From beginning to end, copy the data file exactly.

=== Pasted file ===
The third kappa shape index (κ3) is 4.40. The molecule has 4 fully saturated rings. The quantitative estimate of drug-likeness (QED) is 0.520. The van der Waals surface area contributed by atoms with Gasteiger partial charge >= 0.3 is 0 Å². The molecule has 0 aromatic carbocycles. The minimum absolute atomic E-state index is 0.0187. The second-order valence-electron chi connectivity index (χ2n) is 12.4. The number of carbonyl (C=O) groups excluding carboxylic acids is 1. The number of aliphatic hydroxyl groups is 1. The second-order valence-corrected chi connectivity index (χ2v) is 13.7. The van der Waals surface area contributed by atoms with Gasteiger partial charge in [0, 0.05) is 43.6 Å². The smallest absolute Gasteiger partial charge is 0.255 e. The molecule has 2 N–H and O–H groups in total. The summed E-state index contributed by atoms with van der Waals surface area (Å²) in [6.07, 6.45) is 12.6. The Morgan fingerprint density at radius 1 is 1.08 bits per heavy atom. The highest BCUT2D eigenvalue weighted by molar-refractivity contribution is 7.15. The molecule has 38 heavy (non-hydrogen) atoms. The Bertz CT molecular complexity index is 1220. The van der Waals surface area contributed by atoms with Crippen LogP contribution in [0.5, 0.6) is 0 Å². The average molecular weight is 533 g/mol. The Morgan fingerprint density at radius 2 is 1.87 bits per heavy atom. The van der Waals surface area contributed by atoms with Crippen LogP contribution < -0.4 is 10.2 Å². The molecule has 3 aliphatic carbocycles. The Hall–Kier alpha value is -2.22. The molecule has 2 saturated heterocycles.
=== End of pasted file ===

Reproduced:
The third kappa shape index (κ3) is 4.40. The molecule has 4 fully saturated rings. The quantitative estimate of drug-likeness (QED) is 0.520. The van der Waals surface area contributed by atoms with Gasteiger partial charge >= 0.3 is 0 Å². The molecule has 0 aromatic carbocycles. The minimum absolute atomic E-state index is 0.0187. The second-order valence-electron chi connectivity index (χ2n) is 12.4. The number of carbonyl (C=O) groups excluding carboxylic acids is 1. The number of aliphatic hydroxyl groups is 1. The second-order valence-corrected chi connectivity index (χ2v) is 13.7. The van der Waals surface area contributed by atoms with Gasteiger partial charge in [0, 0.05) is 43.6 Å². The smallest absolute Gasteiger partial charge is 0.255 e. The molecule has 2 N–H and O–H groups in total. The summed E-state index contributed by atoms with van der Waals surface area (Å²) in [6.07, 6.45) is 12.6. The Morgan fingerprint density at radius 1 is 1.08 bits per heavy atom. The highest BCUT2D eigenvalue weighted by molar-refractivity contribution is 7.15. The molecule has 38 heavy (non-hydrogen) atoms. The Bertz CT molecular complexity index is 1220. The van der Waals surface area contributed by atoms with Crippen LogP contribution in [0.5, 0.6) is 0 Å². The average molecular weight is 533 g/mol. The Morgan fingerprint density at radius 2 is 1.87 bits per heavy atom. The van der Waals surface area contributed by atoms with Crippen LogP contribution < -0.4 is 10.2 Å². The molecule has 3 aliphatic carbocycles. The Hall–Kier alpha value is -2.22. The molecule has 2 saturated heterocycles.